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Kantar, Di Raddo to serve as commencement speaker

BIG RAPIDS - Approximately 300 students will participate in Fall Commencement ceremonies at Ferris State University on Saturday, Dec. 16, in Wink Arena. More than 400 students are candidates to receive degrees.

Ceremonies will be held at 10 a.m. for the colleges of Arts, Sciences and Education, and Business; and Ferris-Grand Rapids' Industrial Technology Management, and Digital Animation and Game Design programs. Ceremonies will be held at 1:30 p.m. for the colleges of Allied Health Sciences, Education and Human Services, and Technology. The College of Pharmacy and the Michigan College of Optometry hold commencement exercises in May.

Andrew Kantar from the College of Arts, Sciences and Education will serve as commencement speaker during the 10 a.m. ceremony. Pasquale Di Raddo from the College of Arts, Sciences and Education will serve as commencement speaker during the 1:30 p.m. ceremony.

Kantar, a professor of English, teaches courses in literature and advanced scientific and technical writing. His first book, 29 Missing, on the wreck of the S.S. Edmund Fitzgerald, was designated a Notable Book by the state of Michigan. Black November was released this year, and he is currently writing his third book for The Michigan State University Press.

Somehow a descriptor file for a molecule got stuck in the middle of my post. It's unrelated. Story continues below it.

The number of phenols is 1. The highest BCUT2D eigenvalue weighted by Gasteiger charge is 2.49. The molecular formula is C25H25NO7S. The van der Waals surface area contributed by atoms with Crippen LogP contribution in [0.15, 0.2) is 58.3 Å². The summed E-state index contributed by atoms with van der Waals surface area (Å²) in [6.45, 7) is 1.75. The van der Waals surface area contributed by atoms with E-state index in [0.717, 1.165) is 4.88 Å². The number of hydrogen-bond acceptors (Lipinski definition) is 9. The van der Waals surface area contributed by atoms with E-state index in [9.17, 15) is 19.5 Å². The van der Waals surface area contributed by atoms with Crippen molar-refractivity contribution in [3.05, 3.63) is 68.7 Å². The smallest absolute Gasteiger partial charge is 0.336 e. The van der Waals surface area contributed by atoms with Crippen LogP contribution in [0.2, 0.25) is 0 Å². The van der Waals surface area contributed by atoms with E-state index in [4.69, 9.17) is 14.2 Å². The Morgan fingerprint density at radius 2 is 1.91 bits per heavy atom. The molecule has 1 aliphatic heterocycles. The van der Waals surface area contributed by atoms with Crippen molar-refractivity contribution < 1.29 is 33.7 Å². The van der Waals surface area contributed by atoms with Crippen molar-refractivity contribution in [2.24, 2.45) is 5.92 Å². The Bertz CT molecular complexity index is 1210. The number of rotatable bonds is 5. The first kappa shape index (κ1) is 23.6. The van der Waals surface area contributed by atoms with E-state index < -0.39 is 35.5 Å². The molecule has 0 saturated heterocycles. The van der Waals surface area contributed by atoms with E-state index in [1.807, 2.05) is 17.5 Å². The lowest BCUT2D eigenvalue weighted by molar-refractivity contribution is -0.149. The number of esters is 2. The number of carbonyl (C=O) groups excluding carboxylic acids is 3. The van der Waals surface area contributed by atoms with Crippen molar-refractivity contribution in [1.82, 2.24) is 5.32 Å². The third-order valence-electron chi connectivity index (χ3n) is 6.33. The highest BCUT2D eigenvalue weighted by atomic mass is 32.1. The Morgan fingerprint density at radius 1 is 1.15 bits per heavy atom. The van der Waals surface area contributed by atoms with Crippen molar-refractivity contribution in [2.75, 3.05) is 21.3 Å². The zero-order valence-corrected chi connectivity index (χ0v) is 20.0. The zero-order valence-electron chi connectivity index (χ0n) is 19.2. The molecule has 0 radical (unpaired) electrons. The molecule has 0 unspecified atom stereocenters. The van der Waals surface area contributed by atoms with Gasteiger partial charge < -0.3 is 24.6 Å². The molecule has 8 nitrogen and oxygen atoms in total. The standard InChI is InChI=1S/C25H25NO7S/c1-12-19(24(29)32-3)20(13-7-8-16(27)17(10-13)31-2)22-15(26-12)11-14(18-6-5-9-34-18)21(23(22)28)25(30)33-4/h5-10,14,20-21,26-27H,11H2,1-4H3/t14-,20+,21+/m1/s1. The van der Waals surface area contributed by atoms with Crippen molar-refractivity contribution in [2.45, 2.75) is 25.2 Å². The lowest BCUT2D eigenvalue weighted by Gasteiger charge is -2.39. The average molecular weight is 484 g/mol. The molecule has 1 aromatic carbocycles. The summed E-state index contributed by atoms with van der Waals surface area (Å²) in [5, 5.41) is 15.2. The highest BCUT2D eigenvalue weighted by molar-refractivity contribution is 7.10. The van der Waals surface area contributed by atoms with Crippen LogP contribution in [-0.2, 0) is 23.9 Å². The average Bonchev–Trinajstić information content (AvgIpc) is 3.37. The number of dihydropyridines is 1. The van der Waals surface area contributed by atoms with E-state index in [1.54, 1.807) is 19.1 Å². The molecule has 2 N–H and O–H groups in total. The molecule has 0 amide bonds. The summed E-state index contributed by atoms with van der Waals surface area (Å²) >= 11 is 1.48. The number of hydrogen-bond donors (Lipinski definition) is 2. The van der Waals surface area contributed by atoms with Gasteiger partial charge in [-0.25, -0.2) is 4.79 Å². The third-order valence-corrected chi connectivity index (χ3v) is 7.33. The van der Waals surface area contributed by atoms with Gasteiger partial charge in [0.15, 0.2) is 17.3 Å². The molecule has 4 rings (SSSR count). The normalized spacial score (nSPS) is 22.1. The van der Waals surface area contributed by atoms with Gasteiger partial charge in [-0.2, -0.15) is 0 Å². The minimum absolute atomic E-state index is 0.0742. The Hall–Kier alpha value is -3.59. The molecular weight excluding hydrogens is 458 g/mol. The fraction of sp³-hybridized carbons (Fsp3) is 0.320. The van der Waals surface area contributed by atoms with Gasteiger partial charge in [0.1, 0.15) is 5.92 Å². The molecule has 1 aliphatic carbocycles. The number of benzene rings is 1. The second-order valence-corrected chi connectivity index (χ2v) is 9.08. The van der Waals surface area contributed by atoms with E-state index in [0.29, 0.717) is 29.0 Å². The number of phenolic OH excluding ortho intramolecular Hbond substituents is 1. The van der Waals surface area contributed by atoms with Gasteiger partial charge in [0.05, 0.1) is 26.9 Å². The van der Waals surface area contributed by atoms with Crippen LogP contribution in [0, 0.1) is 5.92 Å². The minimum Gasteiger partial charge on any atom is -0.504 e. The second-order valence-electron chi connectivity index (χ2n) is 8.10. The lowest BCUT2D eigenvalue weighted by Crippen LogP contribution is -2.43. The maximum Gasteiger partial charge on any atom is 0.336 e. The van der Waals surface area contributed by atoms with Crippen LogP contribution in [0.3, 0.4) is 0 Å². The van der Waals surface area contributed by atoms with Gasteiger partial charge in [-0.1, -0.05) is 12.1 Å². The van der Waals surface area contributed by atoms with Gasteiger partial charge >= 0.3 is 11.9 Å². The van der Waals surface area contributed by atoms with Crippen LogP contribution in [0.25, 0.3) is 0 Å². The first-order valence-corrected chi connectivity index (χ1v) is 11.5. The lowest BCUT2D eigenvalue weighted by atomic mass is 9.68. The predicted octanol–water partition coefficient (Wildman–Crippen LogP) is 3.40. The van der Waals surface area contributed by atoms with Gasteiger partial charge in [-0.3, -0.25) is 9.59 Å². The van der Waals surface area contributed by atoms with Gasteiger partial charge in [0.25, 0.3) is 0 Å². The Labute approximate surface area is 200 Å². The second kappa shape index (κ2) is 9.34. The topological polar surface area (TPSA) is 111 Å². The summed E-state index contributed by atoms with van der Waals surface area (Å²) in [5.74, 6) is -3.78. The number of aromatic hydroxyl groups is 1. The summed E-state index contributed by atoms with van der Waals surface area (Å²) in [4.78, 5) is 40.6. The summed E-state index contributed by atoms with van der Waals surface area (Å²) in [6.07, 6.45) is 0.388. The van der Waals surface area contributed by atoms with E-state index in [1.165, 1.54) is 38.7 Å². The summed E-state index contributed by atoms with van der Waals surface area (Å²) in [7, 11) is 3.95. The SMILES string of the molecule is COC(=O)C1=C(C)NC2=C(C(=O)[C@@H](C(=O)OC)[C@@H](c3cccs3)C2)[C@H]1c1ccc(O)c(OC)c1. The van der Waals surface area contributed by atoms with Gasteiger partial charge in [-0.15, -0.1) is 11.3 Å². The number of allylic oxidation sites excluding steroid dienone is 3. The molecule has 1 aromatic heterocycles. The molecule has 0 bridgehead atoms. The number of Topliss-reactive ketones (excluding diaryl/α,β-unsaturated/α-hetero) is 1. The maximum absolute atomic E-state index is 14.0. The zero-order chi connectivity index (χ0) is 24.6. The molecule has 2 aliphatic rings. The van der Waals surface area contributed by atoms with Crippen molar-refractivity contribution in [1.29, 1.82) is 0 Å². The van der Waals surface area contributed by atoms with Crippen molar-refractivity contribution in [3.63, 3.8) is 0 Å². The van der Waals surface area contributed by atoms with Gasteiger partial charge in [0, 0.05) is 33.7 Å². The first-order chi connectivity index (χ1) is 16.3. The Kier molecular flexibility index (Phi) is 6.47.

Kantar, whose Ph.D. is from the University of Minnesota, has served two years as a senior Fulbright Scholar at the Norwegian Institute of Science and Technology and was last year's recipient of the University's Award for Academic Excellence.

Di Raddo, a professor of Chemistry, completed his Ph.D. at McGill University, where he also studied as an undergraduate. In addition, he has worked as a research associate at the University of Chicago's Ben May Institute for Cancer Research. Di Raddo is faculty advisor to the pre-optometry, American Chemical Society and pre-medicine clubs, as well as the Kappa Psi pharmacy fraternity.

He was the 2004 recipient of the Douglas Fonner Award for Outstanding Faculty Advisor to the FSU Interfraternity Council and the 2005 Outstanding Registered Student Organization Advisor of the Year. His ACS student chapter received both Green Chemistry Chapter Recognition and Outstanding Chapter Award from the American Chemical Society for 2006-07.

He has recently published poetry on various chemical themes and an article on the use of comics for the teaching of chemistry laboratory safety. He has given campus lectures to Honors students through the Humanities Colloquium and has been involved in undergraduate student research. He is the recipient of the University's 2006 Distinguished Teacher Award.